Author: Justin Mckibben
This probably comes as bad news to everyone out there who held out some hope Big Pharma would be blocked from the medical marijuana industry. That’s right, soon there might be coming to a dispensary near you as soon as the first half of 2016 the first naturally-derived, Big Pharma-produced medical marijuana product.
Big Pharma is in the building ladies and gentlemen.
The Epidiolex Empire
Introducing Epidiolex. This liquid formulation of pure, plant-derived cannabidiol (CBD) is currently being manufactured by the British company, G.W. Pharmaceuticals and is currently on the FDA Fast Track to the final Phase 3 study for pediatric epilepsy disorders such as Dravet’s and Lennox-Gastaut’s syndromes.
So far all evidence suggests Epidiolex will pass this final stage with flying colors and will thus have cleared the FDA’s testing requirements, excluding the unlikely event of some drastically dangerous discovery. There are also already plenty of indications of government officials literally paving the way for this new player in the medical marijuana industry.
So is Epidiolex on its way to changing the entire medical marijuana game in the early days of next year? What does this mean for the future of medical marijuana reform?
The TRE Treatment
To test the usefulness of Epidiolex children and young adults with severe, childhood onset treatment resistant epilepsy (TRE) participated in an expanded access compassionate use program for CBD at a site in NYU and another at UCSF.
The subjects entered a baseline period of 4 weeks when parents/caregivers kept prospective seizure diaries, noting all countable motor seizure types. Then the patients received a purified 98% oil-based CBD extract in a gradually increased dosage along with baseline AED regimen.
Patients were then seen at regular intervals of 2-4 weeks after 4, 8 and 12 weeks of CBD therapy for laboratory testing for:
- Liver function
- Kidney function
After 3 months of therapy 39% of patients had 50% or more reduction in seizures!
Big Politics for Big Pharma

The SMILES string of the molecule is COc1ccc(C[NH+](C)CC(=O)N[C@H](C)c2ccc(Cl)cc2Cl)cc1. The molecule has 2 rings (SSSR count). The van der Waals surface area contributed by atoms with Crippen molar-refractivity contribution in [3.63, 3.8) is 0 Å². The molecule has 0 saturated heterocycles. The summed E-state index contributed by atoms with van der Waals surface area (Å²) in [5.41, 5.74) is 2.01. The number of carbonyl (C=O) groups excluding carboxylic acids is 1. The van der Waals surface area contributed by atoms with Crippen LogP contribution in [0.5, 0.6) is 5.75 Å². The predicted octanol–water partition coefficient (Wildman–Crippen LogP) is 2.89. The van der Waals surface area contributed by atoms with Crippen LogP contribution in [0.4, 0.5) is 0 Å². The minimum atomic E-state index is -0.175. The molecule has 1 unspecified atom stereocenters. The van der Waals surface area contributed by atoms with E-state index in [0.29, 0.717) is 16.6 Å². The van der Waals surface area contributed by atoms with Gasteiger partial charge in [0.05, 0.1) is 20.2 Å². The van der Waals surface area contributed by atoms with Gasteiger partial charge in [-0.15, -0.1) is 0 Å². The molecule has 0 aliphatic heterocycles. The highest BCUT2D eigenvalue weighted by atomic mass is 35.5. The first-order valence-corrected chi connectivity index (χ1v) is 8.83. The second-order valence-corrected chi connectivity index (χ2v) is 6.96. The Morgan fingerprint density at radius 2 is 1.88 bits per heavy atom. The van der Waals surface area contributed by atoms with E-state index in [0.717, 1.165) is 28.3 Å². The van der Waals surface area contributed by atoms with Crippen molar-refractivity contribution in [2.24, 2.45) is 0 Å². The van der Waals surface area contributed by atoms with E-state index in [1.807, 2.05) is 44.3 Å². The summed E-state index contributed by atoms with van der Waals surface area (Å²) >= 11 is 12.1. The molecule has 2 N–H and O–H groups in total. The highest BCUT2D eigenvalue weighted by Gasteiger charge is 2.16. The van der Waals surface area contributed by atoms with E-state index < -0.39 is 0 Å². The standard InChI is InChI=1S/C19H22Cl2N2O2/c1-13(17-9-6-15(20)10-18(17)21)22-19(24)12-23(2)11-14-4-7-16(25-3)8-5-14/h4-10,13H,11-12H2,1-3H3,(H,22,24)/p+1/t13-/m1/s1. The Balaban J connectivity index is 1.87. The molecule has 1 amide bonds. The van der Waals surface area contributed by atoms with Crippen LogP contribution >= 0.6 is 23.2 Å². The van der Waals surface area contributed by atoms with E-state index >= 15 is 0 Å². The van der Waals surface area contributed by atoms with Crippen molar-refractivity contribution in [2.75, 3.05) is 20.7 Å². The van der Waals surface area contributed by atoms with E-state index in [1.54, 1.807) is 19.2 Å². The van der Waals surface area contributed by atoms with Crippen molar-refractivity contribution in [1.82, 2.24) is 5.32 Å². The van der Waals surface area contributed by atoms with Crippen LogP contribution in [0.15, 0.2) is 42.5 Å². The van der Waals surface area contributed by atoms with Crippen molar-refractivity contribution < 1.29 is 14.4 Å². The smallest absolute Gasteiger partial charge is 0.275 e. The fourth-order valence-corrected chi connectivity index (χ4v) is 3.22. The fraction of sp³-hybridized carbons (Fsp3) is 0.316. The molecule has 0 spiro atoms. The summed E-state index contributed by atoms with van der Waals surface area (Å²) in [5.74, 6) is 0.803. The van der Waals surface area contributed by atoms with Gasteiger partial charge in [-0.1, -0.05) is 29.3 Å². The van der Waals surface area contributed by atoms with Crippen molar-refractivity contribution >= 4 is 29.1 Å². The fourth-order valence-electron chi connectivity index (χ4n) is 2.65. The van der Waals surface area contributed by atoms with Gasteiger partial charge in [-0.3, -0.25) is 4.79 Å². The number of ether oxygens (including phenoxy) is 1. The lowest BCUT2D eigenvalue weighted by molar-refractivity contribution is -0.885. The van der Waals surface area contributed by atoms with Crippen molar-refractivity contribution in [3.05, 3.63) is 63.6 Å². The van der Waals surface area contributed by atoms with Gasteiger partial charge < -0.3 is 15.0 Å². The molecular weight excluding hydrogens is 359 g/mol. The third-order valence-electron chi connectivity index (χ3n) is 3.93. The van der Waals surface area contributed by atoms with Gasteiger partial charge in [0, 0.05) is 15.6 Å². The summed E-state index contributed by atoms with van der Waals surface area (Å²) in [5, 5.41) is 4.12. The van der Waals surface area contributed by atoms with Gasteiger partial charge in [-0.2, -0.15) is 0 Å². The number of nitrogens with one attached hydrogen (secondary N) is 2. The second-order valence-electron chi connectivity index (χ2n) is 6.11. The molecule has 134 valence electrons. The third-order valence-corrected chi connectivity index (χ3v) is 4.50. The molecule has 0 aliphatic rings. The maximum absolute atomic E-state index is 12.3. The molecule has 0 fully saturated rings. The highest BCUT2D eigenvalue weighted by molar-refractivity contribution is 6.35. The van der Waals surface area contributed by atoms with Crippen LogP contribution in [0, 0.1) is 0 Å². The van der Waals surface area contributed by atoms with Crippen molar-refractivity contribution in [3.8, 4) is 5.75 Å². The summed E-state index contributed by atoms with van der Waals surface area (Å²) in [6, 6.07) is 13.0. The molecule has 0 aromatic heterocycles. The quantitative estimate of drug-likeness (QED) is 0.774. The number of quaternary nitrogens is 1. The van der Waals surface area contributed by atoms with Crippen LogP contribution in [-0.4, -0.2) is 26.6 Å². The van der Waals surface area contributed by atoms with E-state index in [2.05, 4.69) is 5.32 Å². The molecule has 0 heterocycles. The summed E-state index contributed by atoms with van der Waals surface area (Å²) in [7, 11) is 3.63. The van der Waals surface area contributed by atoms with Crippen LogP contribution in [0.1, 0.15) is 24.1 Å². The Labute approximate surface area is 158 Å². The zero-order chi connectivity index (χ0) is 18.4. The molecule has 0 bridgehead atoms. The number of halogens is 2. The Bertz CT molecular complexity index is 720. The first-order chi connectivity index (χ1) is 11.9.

Among the most significant parts of politicians getting involved in this new angle at the medical marijuana market was a hearing by the U.S. Senate Caucus on International Narcotics Control, on June 24 where the representatives took on the decidedly domestic issue of what to do about medical cannabis.
The meeting was chaired by two unlikely medical cannabis proponents:
- Iowa Republican Senator Charles Grassley
- California Democratic Senator Dianne Feinstein
For long-time medical marijuana advocates it was a surreal moment to watch these two veteran senators work their way through supporting medical marijuana, when normally they would be expected to propose tougher penalties and increased enforcement.
But this was not the case, and both Grassley and Feinstein supported:
“expanding compassionate access programs where possible, to benefit as many children as possible.”
So now there are a couple of big questions haunting senior observers of the medical cannabis movement like a series of splinters in the forefront of the mind:
What will the federal government do once Epidiolex is on the market?
Will there be restriction on the growing and enthusiastic CBD market that is flourishing online?
(CBD is produced from hemp and contains less the 0.03% delta-9 THC.)
With Epidiolex scheduled in the Controlled Substances Act will authorities tighten the control of natural CBD?
Consider Marinol, which is a synthetic version of the most psychoactive ingredient in cannabis (THC) that went through a similar round of debate and discussion on the medical marijuana front years prior. Marinol is Schedule III while the cannabis plant itself is Schedule I. So what does Epidiolex really mean for the future of medical marijuana?
Epidiolex was not without side effects, including:
- Weight loss
- Decreased appetite
But research data stated reducing the dosage improved these issues.
At the end of the day, if the medication is going to help sick people then more power to them, but we have continued to see how some big names in Big Pharma have a way of taking advantage of the public with some drugs, and concealing the facts about others, so it is probably a good thing that drugs like Epidiolex are looked at especially close for being derived from cannabis. And some would say for addicts it presents a temptation either way.
Is Big Pharma going to revolutionize the medical marijuana industry for the better? Or is it going to try and corner the market based on growing support for medical marijuana and use profits as a reason to prevent it from moving forward? Results may vary, just like current opinions, but it was only a matter of time before they got involved.
Pharmaceutical companies have already earned a reputation as the new drug dealers, and marijuana reform is only expanding their market. Regardless of the substance, addiction is a very real concern in our country, and we need real solutions to eliminate the dependency on Big Pharma as much as possible. There is always a solution, and always people who want to help. If you or someone you love is struggling with substance abuse or addiction, please call toll-free 1-800-951-6135